This frantic pace kept up all the way until the Surrey Hills, around 45 miles in. The first one was Newlands Hill which I don’t remember climbing at all, so not sure that qualifies as a hill. Then at about 55 miles in was the first real climb, Leith Hill, around 1 mile at 7% average. It does have a couple of sharp ramps and did split our group a little, but it was less taxing than a usual blast up Tully is! The lead bunch regrouped on the descent and was a little thinner now, but still 50+. The descent off Leith Hill was interesting, fast, but with so much trees over the road it was dark and wet and was like being in a very long tunnel. As soon as the descent was over, Box Hill arrived and what a fabulous piece of road, must be the smoothest tarmac in the UK. I gave this too much respect, thinking it was going to be a couple of miles of climbing, but it really is nothing, any weekend club run we do has harder, longer hills. So my decision to take it at my own pace and regroup on the descent never really happened as the lead bunch rode off never to be seen again as there was nothing to slow them up! It is a nice “climb” but it is not difficult.
There were still a good size bunch of us regrouping on the descent and then it was a very very fast frantic blast back to London. By now the crowds had appeared en route and the support was fabulous. Pretty sure we had a member of the UK Youth Team in our group, full kit, ridiculously skinny, pro number hanger on bike, but as I never got past him to see his face I can’t confirm who it was, but I could probably recognise his arse in a line up after following it for 30 miles 🙂
As the mile flew by towards the end it wasn’t until we hit Whitehall with about a mile to go I actually had any idea where I was. Then a left hand bend took us on to the Mall and the last 500 metres to the finish where the sprint kicked off as we hit the finish line with a good crowd cheering us on.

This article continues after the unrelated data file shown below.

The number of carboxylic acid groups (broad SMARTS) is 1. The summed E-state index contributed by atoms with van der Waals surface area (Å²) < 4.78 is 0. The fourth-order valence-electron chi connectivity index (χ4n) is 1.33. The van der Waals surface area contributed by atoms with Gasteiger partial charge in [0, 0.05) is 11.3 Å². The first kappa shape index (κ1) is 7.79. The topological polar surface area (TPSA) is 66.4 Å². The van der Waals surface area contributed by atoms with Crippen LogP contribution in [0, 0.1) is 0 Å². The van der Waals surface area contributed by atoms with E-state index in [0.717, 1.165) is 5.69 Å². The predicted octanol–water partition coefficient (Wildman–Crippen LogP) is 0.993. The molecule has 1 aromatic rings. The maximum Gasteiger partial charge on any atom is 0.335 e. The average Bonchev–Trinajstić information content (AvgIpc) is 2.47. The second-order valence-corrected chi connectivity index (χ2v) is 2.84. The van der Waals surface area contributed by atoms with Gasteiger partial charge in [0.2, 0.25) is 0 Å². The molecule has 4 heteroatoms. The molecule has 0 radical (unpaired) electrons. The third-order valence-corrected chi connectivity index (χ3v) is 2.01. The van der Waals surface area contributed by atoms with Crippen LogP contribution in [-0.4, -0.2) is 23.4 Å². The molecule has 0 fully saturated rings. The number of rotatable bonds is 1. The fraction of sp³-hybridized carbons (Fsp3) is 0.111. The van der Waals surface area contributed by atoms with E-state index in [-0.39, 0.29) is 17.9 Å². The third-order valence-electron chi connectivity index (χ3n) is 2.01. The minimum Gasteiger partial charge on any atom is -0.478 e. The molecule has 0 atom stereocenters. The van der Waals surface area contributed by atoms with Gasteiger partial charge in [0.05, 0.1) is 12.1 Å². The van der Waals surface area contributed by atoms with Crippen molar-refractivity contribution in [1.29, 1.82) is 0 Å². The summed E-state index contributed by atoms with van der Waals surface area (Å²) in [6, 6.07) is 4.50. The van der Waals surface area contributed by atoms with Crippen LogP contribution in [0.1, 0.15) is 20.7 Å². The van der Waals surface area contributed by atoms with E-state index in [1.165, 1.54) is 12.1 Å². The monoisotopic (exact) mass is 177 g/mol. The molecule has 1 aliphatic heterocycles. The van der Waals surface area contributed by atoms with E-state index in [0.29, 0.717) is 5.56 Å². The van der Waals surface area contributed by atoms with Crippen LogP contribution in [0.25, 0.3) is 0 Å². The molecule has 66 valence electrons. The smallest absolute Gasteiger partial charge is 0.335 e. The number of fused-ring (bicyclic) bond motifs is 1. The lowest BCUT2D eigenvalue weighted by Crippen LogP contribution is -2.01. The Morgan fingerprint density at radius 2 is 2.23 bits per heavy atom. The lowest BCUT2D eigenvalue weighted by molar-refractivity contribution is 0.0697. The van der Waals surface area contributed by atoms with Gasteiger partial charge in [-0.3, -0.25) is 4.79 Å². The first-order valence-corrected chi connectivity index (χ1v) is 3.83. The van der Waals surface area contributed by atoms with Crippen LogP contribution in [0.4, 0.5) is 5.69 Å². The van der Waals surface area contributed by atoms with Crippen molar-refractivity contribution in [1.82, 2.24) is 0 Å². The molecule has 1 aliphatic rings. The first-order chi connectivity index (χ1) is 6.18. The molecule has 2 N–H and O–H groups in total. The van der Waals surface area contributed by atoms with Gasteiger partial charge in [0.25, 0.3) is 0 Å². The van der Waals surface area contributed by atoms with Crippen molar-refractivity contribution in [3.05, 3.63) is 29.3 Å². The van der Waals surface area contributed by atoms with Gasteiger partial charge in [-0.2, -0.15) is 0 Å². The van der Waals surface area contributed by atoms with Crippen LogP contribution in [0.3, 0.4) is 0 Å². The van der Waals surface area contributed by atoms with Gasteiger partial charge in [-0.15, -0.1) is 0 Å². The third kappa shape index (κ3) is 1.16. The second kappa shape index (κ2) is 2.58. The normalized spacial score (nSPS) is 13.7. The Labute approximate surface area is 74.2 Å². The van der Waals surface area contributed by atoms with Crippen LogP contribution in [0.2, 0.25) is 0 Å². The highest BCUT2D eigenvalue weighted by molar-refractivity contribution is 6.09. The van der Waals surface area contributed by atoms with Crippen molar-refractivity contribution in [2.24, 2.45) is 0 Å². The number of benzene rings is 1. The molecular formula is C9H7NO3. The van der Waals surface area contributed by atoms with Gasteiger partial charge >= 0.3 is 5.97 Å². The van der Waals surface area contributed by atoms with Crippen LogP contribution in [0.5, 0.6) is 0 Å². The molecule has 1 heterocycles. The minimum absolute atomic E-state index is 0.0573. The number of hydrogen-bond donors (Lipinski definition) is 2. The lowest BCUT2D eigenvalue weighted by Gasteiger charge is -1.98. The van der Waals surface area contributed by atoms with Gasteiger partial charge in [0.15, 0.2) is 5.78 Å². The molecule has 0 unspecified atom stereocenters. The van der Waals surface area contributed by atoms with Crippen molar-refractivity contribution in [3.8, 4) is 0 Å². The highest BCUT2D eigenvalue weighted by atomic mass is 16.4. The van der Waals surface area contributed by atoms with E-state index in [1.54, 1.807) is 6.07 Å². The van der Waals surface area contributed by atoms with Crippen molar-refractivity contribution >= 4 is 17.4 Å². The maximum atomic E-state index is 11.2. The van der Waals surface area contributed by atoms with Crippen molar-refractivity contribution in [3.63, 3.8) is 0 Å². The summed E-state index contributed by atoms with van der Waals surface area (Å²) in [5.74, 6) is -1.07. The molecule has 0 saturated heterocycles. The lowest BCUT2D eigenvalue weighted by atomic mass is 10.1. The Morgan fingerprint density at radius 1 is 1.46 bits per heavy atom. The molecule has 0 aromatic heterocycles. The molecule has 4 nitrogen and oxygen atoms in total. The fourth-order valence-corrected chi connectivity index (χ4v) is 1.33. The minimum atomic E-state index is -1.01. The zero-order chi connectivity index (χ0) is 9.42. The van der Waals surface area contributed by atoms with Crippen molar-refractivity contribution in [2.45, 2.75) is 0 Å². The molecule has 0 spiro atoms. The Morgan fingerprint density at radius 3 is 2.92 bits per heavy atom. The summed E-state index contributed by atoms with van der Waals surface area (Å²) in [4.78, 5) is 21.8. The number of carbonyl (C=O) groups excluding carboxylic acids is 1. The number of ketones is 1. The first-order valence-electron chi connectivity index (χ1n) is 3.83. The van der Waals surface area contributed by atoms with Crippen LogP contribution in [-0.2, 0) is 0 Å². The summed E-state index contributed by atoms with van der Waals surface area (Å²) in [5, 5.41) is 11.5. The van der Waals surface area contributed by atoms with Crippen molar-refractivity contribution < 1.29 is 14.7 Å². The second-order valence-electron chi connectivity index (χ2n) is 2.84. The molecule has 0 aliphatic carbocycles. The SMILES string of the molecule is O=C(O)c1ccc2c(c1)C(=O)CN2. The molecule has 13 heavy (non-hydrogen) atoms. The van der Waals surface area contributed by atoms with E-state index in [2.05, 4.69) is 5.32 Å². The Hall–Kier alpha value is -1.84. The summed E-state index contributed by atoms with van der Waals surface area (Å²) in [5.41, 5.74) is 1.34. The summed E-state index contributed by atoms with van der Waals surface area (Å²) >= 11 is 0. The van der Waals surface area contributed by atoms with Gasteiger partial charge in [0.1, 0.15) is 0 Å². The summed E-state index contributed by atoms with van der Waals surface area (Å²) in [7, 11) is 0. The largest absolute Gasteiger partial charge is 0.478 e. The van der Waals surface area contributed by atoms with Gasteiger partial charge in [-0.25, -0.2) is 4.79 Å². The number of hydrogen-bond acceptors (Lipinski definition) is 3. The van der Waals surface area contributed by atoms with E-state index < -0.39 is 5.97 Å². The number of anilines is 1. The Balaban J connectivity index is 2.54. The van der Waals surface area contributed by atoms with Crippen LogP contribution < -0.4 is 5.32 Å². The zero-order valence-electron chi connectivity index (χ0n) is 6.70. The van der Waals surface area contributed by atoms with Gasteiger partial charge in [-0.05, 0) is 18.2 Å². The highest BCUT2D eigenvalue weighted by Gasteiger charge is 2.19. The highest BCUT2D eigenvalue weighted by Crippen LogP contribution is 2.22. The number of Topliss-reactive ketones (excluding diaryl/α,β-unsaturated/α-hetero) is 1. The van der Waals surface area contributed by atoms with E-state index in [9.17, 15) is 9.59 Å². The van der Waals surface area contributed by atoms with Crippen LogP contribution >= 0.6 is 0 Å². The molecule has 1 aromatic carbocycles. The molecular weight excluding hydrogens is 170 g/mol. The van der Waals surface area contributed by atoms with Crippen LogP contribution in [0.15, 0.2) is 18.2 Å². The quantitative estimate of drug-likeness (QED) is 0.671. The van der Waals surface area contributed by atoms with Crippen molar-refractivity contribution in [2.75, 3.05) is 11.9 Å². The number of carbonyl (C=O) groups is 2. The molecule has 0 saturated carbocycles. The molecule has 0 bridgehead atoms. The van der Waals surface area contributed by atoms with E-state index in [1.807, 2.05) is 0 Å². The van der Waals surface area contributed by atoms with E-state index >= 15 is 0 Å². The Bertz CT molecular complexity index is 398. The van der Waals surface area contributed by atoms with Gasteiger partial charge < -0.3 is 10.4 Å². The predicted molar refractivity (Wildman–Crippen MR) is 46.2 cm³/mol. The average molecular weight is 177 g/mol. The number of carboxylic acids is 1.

Past the finish line we got medals and shown past Buck House to pick up a goody bag and on to the bike store and meet and greet in Green Park. The goody bag actually had some good stuff in it, including recovery milk drink, water, pistachios, etc and bizarrely a sachet of salad cream? All very well organised and marshalled and went off without a hitch.
Not sure the weather could have been kinder, warm but not too hot, and a tailwind home, so can’t see me ever doing a faster 100 miles or finishing in a more iconic stretch, not in the UK anyway.
My ride time was 4:10, making me 87th fastest out of the 15,050 that seem to have completed the full 100 miles. The fastest time on the day was 4:03. I bumped into Charlie Marr afterwards while waiting for the pro race to finish, he enjoyed it too, and his time was 5:01
In summary, a fantastic well organised and run event with closed roads on a very very fast circuit. Great support out on the roads and a real pro feel to it. One for a fast time, not difficult for club riders, but also one that is “doable” for non cyclists as a challenge / charity event.
I’d recommend it for the experience, entries for 2014 open on August 14th 2013…….
Link to my photos and video clips are here.
Garmin stats here, includes 2 mile neutral zone and the 7 mile ride back to my hotel from the finish: